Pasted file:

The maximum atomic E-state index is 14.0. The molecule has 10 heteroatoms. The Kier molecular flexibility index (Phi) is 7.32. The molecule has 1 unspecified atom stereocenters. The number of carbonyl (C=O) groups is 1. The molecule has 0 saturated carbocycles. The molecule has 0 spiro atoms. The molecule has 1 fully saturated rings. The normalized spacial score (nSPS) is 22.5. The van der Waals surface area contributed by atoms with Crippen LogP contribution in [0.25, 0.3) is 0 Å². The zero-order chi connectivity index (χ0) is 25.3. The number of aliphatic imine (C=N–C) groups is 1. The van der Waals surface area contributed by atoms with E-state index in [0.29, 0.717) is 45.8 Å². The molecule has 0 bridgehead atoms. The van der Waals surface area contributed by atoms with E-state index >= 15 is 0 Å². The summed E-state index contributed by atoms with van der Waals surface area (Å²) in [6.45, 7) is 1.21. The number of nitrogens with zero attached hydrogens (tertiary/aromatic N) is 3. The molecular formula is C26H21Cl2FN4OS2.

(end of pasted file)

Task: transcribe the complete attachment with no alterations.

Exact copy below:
The maximum atomic E-state index is 14.0. The molecule has 10 heteroatoms. The Kier molecular flexibility index (Phi) is 7.32. The molecule has 1 unspecified atom stereocenters. The number of carbonyl (C=O) groups is 1. The molecule has 0 saturated carbocycles. The molecule has 0 spiro atoms. The molecule has 1 fully saturated rings. The normalized spacial score (nSPS) is 22.5. The van der Waals surface area contributed by atoms with Crippen LogP contribution in [0.25, 0.3) is 0 Å². The zero-order chi connectivity index (χ0) is 25.3. The number of aliphatic imine (C=N–C) groups is 1. The van der Waals surface area contributed by atoms with E-state index in [0.29, 0.717) is 45.8 Å². The molecule has 0 bridgehead atoms. The van der Waals surface area contributed by atoms with E-state index >= 15 is 0 Å². The summed E-state index contributed by atoms with van der Waals surface area (Å²) in [6.45, 7) is 1.21. The number of nitrogens with zero attached hydrogens (tertiary/aromatic N) is 3. The molecular formula is C26H21Cl2FN4OS2.